Invest in Libraries

| By Christi Buker, Executive Director of Pennsylvania Library Association |

| Originally posted on The Daily Item, March 2017 |

Investing in libraries is an easy decision.

As we enter the state budget season, with the cuts and consolidations of departments, and tightening budget restraints, Pennsylvania libraries are the keystone that can fill the gap—holding all of these services together for our residents with a more efficient use of funding.

Libraries are highly efficient—sharing/borrowing is significantly less expensive than a citizen trying to purchase the same database access, resources, and expertise, as well as a real community center. Every $1 invested in libraries, yields nearly $5.48 in services and resources back to the community. What a great rate of return! It is not merely the fantastic value of the services, resources, and expertise that matters, but that libraries, when properly funded, have a positive impact on the education, employment, and economy of their communities.

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Encyclopedia of Islam and the Muslim World, 2nd Edition: One of the Best Reference Titles of 2016

Encyclopedia of Islam and the Muslim World, 2nd ed., has been named to Library Journal‘s “Best Reference Titles of 2016” list. Released annually and “compiled by a group of Library Journal’s top reference reviewers and editors” the list serves as “a roundup of the best databases reviewed in Library Journal this past year.” The resoundingly positive review published earlier … Read more

Canada oh Canada – Neighbor to the North, East, South (depending)

Canada has been in the United States news more than usual recently, with the visit of Justin Trudeau in early February, the proposed resumption of construction on the Keystone Pipeline, and news that some immigrants residing in the United States are now fleeing to Canada. In many parts of the United States, Canada may not … Read more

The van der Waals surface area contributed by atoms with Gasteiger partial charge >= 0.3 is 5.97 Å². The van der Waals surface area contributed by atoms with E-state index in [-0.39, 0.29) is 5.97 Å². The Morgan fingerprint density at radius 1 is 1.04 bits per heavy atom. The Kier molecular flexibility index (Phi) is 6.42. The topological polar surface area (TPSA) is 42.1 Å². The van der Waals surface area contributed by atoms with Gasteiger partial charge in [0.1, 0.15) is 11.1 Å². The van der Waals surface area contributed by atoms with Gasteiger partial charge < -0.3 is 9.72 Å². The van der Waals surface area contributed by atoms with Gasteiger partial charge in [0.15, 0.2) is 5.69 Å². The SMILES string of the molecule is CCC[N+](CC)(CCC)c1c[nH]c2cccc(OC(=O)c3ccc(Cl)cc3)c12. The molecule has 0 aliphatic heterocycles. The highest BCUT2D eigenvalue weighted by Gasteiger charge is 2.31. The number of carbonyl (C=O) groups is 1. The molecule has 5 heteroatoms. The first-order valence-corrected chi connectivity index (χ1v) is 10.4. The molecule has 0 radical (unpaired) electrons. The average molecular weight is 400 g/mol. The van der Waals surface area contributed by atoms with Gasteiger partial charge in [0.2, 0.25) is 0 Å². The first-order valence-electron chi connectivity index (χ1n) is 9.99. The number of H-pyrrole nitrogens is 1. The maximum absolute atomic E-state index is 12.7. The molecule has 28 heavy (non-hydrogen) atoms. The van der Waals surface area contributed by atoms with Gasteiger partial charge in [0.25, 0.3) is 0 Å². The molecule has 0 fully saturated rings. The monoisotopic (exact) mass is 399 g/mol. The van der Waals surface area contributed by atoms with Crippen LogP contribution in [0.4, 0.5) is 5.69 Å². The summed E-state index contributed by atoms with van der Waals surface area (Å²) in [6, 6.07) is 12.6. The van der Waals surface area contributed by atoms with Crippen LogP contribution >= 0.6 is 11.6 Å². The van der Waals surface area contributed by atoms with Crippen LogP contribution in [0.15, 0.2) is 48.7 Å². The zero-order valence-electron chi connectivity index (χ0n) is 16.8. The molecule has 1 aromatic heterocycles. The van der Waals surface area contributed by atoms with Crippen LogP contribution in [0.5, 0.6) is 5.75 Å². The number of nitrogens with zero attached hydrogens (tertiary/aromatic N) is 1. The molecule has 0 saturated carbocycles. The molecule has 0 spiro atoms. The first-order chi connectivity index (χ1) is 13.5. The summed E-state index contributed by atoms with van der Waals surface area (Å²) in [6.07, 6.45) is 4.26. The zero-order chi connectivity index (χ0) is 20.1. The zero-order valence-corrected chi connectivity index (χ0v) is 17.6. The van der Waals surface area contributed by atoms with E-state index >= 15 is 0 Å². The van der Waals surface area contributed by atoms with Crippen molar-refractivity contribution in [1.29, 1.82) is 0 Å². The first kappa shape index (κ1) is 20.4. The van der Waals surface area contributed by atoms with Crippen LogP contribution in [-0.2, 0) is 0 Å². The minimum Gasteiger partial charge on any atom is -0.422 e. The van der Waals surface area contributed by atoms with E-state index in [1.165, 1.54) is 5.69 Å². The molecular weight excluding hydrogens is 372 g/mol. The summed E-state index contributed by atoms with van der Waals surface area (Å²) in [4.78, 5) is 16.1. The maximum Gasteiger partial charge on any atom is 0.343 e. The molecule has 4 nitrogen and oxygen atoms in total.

The Hendry County Library Graduates First Class

Originally posted in The Clewiston News Thursday, Feb. 3, was a history making day for Hendry County, and the Mayor of Clewiston, Mayor Mali Gardner, was a witness. On this day, the county celebrated its first ever graduates from the Library’s Career Online High School. This is a high school program provided through select libraries … Read more

Human Diseases and Conditions, an “Easy Read”

Searching for a resource to support researchers seeking authoritative health information? The search stops here with Human Diseases and Conditions! Offering in-depth coverage of all areas of health and disease, Human Diseases and Conditions offers current and accurate information on approximately 450 diseases and conditions. The topics covered include infectious diseases, many cancers, chronic and acute physical and psychological conditions, newly emerging and reemerging diseases, public health issues, and issues of interest to the young adult audience (eating disorders, sports injuries, growth, and puberty). Behavioral health is covered as thoroughly as physical health.

Want more? Read a review from Barbara Bibel, a Reference Librarian at Oakland Public Library:

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American Civil Liberties Union Papers, 1912-1990 is “Rich” and “Absorbing”

In recent years, decades-long movements in civil liberties have been at the forefront of the news. The struggle for civil rights and liberties defines our past and affects our present. Students and researchers can immerse themselves in civil rights history like never before with our new archive American Civil Liberties Union Papers, 1912-1990, part of the Making of Modern Law collection. Drawing from the records of the American Civil Liberties Union (ACLU), it focuses on civil rights, race, gender, and issues relating to the U.S. Supreme Court—topics intensely relevant to today’s curriculum and debates at both national and local levels.

See what Henrietta Verma, Senior Editorial Communications Specialist at Library Journal, thinks of this groundbreaking archive: